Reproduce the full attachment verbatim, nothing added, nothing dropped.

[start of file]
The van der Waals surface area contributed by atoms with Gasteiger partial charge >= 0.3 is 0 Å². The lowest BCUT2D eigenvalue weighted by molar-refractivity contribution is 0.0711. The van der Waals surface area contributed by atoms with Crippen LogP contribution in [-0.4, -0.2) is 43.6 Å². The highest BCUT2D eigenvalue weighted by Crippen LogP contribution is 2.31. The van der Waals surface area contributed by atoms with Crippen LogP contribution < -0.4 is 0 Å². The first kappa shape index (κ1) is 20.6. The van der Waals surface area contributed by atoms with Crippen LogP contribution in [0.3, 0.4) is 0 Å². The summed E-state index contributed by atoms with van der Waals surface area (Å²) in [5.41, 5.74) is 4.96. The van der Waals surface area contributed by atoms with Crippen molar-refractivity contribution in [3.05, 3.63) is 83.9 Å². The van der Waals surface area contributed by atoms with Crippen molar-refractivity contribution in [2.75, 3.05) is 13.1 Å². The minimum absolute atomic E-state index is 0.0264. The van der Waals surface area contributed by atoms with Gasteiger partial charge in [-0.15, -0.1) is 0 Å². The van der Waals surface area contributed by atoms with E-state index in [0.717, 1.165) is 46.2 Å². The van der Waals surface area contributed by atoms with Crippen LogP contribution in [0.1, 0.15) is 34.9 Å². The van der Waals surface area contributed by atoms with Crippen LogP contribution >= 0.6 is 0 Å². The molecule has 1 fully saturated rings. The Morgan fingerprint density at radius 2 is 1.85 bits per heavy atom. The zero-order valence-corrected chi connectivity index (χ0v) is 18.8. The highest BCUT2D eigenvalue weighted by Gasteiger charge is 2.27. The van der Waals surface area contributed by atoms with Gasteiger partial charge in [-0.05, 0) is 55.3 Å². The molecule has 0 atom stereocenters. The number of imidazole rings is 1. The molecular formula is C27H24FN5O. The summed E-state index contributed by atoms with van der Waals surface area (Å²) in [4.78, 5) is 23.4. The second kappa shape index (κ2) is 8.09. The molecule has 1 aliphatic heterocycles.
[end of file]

The van der Waals surface area contributed by atoms with Gasteiger partial charge >= 0.3 is 0 Å². The lowest BCUT2D eigenvalue weighted by molar-refractivity contribution is 0.0711. The van der Waals surface area contributed by atoms with Crippen LogP contribution in [-0.4, -0.2) is 43.6 Å². The highest BCUT2D eigenvalue weighted by Crippen LogP contribution is 2.31. The van der Waals surface area contributed by atoms with Crippen LogP contribution < -0.4 is 0 Å². The first kappa shape index (κ1) is 20.6. The van der Waals surface area contributed by atoms with Crippen LogP contribution in [0.3, 0.4) is 0 Å². The summed E-state index contributed by atoms with van der Waals surface area (Å²) in [5.41, 5.74) is 4.96. The van der Waals surface area contributed by atoms with Crippen molar-refractivity contribution in [3.05, 3.63) is 83.9 Å². The van der Waals surface area contributed by atoms with Crippen molar-refractivity contribution in [2.75, 3.05) is 13.1 Å². The minimum absolute atomic E-state index is 0.0264. The van der Waals surface area contributed by atoms with Gasteiger partial charge in [-0.15, -0.1) is 0 Å². The van der Waals surface area contributed by atoms with E-state index in [0.717, 1.165) is 46.2 Å². The van der Waals surface area contributed by atoms with Crippen LogP contribution in [0.1, 0.15) is 34.9 Å². The van der Waals surface area contributed by atoms with Crippen LogP contribution >= 0.6 is 0 Å². The molecule has 1 fully saturated rings. The Morgan fingerprint density at radius 2 is 1.85 bits per heavy atom. The zero-order valence-corrected chi connectivity index (χ0v) is 18.8. The highest BCUT2D eigenvalue weighted by Gasteiger charge is 2.27. The van der Waals surface area contributed by atoms with Gasteiger partial charge in [-0.05, 0) is 55.3 Å². The molecule has 0 atom stereocenters. The number of imidazole rings is 1. The molecular formula is C27H24FN5O. The summed E-state index contributed by atoms with van der Waals surface area (Å²) in [4.78, 5) is 23.4. The second kappa shape index (κ2) is 8.09. The molecule has 1 aliphatic heterocycles.